Exercise for much more than weight loss Reprinted with permission
Sun., May 16, 2021
By Rachel Baker firstname.lastname@example.org(509) 459-5131
So much of the popular conversation on exercise revolves around weight that many of its other benefits go underappreciated.
In his research article “Exercise, the Neglected Therapy,” Robert Butler famously wrote, “If exercise could be packed into a pill, it would be the single most widely prescribed, and beneficial, medicine in the nation.” He goes on to discuss how surprising yet common it is that “four out of five Americans have never been advised by a physician to exercise.”
This was published in 1978, and it is obvious that by 2021, recommendations and public appreciation for exercise have increased substantially since then. However, when the average American embarks on a new exercise routine, it is often motivated by the goal to lose weight. There’s nothing wrong with that, but such a singular and appearance-driven goal can often lead to feelings of frustration and shame when the results in the mirror or on the scale don’t pan out the way we expect. This can also underplay the importance of exercise for people of all ages and body types.
One of the most helpful ways to understand the value of getting physical activity is to learn more about its diverse benefits. We know exercise would sell like hotcakes if it could be made into a pill, but why exactly? The potential answers are almost too many to count.
Starting at the top, exercise has incredible benefits for the brain. It increases blood and oxygen flow to the brain, which improves cognition and brain tissue health. Researchers at the University of British Columbia found that it even appears to increase the size of the hippocampus, which is a region integral to learning and memory. It promotes the growth of new blood vessels in the brain and promotes the creation of new brain cells.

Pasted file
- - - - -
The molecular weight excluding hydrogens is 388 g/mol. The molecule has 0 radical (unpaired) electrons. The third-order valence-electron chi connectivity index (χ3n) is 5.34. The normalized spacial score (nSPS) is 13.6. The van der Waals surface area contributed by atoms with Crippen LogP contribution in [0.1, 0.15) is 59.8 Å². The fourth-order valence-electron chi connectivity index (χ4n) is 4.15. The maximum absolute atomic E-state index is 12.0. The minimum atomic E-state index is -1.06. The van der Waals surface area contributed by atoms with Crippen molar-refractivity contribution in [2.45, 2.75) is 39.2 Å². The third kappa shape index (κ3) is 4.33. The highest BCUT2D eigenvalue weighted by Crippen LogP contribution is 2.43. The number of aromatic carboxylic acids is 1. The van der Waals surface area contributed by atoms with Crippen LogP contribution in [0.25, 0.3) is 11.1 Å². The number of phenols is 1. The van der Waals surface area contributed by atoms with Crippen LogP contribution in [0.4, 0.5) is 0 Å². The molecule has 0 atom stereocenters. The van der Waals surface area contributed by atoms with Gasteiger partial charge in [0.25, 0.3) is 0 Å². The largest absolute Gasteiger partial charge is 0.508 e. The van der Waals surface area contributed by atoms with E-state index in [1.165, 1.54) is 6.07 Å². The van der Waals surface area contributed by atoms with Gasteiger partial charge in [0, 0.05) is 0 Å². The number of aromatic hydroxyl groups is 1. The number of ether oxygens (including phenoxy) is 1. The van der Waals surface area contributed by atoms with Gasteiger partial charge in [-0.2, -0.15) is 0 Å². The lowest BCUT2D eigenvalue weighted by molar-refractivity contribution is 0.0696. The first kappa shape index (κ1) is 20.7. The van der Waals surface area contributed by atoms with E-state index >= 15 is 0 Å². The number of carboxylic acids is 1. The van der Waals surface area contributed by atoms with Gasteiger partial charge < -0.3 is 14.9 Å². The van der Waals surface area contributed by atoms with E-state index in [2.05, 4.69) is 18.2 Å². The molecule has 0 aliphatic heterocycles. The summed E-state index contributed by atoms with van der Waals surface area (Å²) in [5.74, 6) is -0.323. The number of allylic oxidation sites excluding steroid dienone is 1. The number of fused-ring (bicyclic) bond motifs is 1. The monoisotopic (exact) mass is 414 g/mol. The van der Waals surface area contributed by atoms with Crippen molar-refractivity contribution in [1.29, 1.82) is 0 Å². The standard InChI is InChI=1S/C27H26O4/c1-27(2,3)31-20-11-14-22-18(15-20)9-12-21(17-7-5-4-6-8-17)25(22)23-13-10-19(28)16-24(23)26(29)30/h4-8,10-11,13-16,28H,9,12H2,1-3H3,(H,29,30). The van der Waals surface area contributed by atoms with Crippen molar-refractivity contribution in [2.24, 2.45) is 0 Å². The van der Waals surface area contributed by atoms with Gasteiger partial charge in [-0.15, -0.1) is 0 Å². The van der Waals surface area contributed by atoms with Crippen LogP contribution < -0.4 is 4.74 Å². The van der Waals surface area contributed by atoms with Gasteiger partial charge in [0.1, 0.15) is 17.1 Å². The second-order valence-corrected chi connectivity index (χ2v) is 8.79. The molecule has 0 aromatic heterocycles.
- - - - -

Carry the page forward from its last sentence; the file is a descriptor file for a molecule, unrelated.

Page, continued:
Psychologically, exercise improves mood and reduces stress by releasing endorphins, which promote positive feelings, and lowering cortisol. Cortisol can accumulate in your body after prolonged stress, and lowering your levels of it can improve focus and reduce fatigue. Physical activity also promotes the release of norepinephrine, serotonin and dopamine which are all important chemicals for emotional regulation.
Routine physical activity can result in better sleep quality. It physically tires you out and even helps lower your body temperature at night, which in turn helps you sleep. It can help reduce the amount of time it takes to fall asleep. A 2012 study from Northwestern University found that aerobic exercise improved sleep quality and reduced daytime sleepiness in adults over age 55 with insomnia. Exercise has been shown to reduce the severity of sleep apnea.
Some sources of chronic pain can be reduced through exercise. A 2001 systematic review of several studies from the Canadian Memorial Chiropractic College, found that exercise was effective in management of chronic low back pain, fibromyalgia syndrome and pain in upper extremities. Another meta-analysis conducted by researchers at several universities across the United Kingdom in 2017 analyzed 21 reviews, and found that only three reported no significant changes in pain following an exercise routine. The study discusses that better data from larger sample sizes is needed to truly assess the effects of exercise on chronic pain, but that the available data suggests exercise may improve pain, physical function and overall quality of life.
Because a lack of physical activity is a primary driver behind the development of many chronic diseases, exercise is obviously important for the overall health of all the body’s systems. Exercise also increases antioxidant activity and defenses.
The list could go on, so don’t write off exercise just as a way to “burn fat” or lose weight. A balanced approach to exercise is good all around for the body and mind.